Measure A backers hope to put dent in affordable-housing crisis

One-billion-dollar bond measure includes assistance for moderate-income households

What some officials say is the most significant measure in Santa Clara County history to help low- and moderate-income residents find affordable housing will come before voters on Nov. 8.

Measure A, a $950 million bond measure, would provide funding to acquire or improve an estimated 5,000 affordable-housing units and provide assistance to 1,000 first-time home buyers, according to the county.

If voters approve the measure, the county would sell bonds in three phases through 2026. Property owners would pay an estimated $12.66 per $100,000 of assessed valuation in fiscal year 2017-18, the first year of the bond sales, or about $127 for a $1 million property. After the last series of bonds is sold in fiscal year 2025-2026, property owners would pay an estimated $10.76 per $100,000 of property value.

The measure is notable not just for its nearly $1 billion price tag (an estimated $1.9 billion when including the principal and interest, according to the county). It is also groundbreaking for its inclusion of low- and moderate-income individuals and families who might not qualify for aid under other housing programs. ("Low income" is defined as not exceeding 80 percent of area median income; "moderate income" is in the range of 80 percent to 120 percent of area median income, the ballot measure states. The median in 2014 was $93,854, according to the U.S. Census.) Of the total funding, $150 million may be used to provide housing for moderate-income families and individuals, with not more than $50 million for first-time home buyers.

The Santa Clara County Board of Supervisors voted in June to put the measure on the ballot. The funding would be distributed through a competitive bidding process, just like any service contracted in the county, according to county Supervisor Joe Simitian's office. Any agency throughout the county can put in a bid for the funds; the Board of Supervisors will decide whether to approve the allocation.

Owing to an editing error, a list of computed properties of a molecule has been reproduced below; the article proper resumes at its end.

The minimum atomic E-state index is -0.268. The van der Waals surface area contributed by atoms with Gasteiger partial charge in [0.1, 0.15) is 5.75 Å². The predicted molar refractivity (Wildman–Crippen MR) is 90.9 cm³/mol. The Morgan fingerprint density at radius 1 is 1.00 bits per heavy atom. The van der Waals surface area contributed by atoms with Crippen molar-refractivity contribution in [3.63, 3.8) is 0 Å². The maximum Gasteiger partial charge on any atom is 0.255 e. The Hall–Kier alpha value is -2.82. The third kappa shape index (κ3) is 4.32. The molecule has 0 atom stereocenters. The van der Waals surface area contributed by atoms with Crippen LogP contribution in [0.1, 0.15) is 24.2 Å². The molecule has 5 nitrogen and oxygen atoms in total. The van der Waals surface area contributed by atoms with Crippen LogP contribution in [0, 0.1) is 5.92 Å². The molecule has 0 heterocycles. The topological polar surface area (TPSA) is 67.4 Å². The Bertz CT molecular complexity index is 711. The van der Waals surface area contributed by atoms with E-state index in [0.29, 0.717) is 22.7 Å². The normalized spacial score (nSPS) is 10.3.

In Santa Clara County, an estimated 6,560 individuals and families are homeless, according to measure proponents.

The revenue will help make up for lost state funding after redevelopment agencies ended in February 2012, said Erica Wood, chief community impact officer for the Silicon Valley Community Foundation, which is supporting Measure A.

When the program ended, "a major source of affordable-housing funding for communities went away," Wood said.

The Housing Trust of Silicon Valley noted in 2008 that agencies in Santa Clara County received $126.2 million for affordable housing. But by 2013 that figure dropped to $47.3 million per year.

If passed, the measure would enable communities to leverage state and federal matching grants, which could further the measure's impact, Wood said.

But the measure does have its detractors. Mark Hinkle, president of the Silicon Valley Taxpayers Association, said the affordable-housing problem is caused by government over-regulation of builders, which has driven up the costs to consumers and discouraged construction. His organization does not support solving the housing problem by raising taxes on existing housing, he said.

"This is a government solution to a government-created problem," he said.

Instead, Hinkle favors changing zoning laws to allow multifamily housing in some R-1 neighborhoods and building at higher densities.

"Maintain real property rights for owners to build what they want and get rid of the red tape," he said.